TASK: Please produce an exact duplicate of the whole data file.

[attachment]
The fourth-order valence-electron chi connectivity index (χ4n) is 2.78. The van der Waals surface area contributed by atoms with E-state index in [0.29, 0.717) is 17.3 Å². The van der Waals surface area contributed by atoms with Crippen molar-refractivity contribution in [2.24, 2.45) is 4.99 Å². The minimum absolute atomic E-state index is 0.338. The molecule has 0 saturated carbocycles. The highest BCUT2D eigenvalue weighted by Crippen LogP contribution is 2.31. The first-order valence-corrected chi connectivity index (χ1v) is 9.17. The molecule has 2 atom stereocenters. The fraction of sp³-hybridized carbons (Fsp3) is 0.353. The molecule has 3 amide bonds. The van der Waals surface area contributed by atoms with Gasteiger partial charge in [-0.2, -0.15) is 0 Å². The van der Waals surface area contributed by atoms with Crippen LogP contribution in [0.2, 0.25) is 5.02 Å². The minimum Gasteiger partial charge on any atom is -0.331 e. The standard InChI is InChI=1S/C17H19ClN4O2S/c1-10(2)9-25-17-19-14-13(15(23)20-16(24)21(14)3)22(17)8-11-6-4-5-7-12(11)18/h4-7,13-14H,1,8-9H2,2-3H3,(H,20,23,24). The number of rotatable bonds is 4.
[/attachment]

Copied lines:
The fourth-order valence-electron chi connectivity index (χ4n) is 2.78. The van der Waals surface area contributed by atoms with E-state index in [0.29, 0.717) is 17.3 Å². The van der Waals surface area contributed by atoms with Crippen molar-refractivity contribution in [2.24, 2.45) is 4.99 Å². The minimum absolute atomic E-state index is 0.338. The molecule has 0 saturated carbocycles. The highest BCUT2D eigenvalue weighted by Crippen LogP contribution is 2.31. The first-order valence-corrected chi connectivity index (χ1v) is 9.17. The molecule has 2 atom stereocenters. The fraction of sp³-hybridized carbons (Fsp3) is 0.353. The molecule has 3 amide bonds. The van der Waals surface area contributed by atoms with Gasteiger partial charge in [-0.2, -0.15) is 0 Å². The van der Waals surface area contributed by atoms with Crippen LogP contribution in [0.2, 0.25) is 5.02 Å². The minimum Gasteiger partial charge on any atom is -0.331 e. The standard InChI is InChI=1S/C17H19ClN4O2S/c1-10(2)9-25-17-19-14-13(15(23)20-16(24)21(14)3)22(17)8-11-6-4-5-7-12(11)18/h4-7,13-14H,1,8-9H2,2-3H3,(H,20,23,24). The number of rotatable bonds is 4.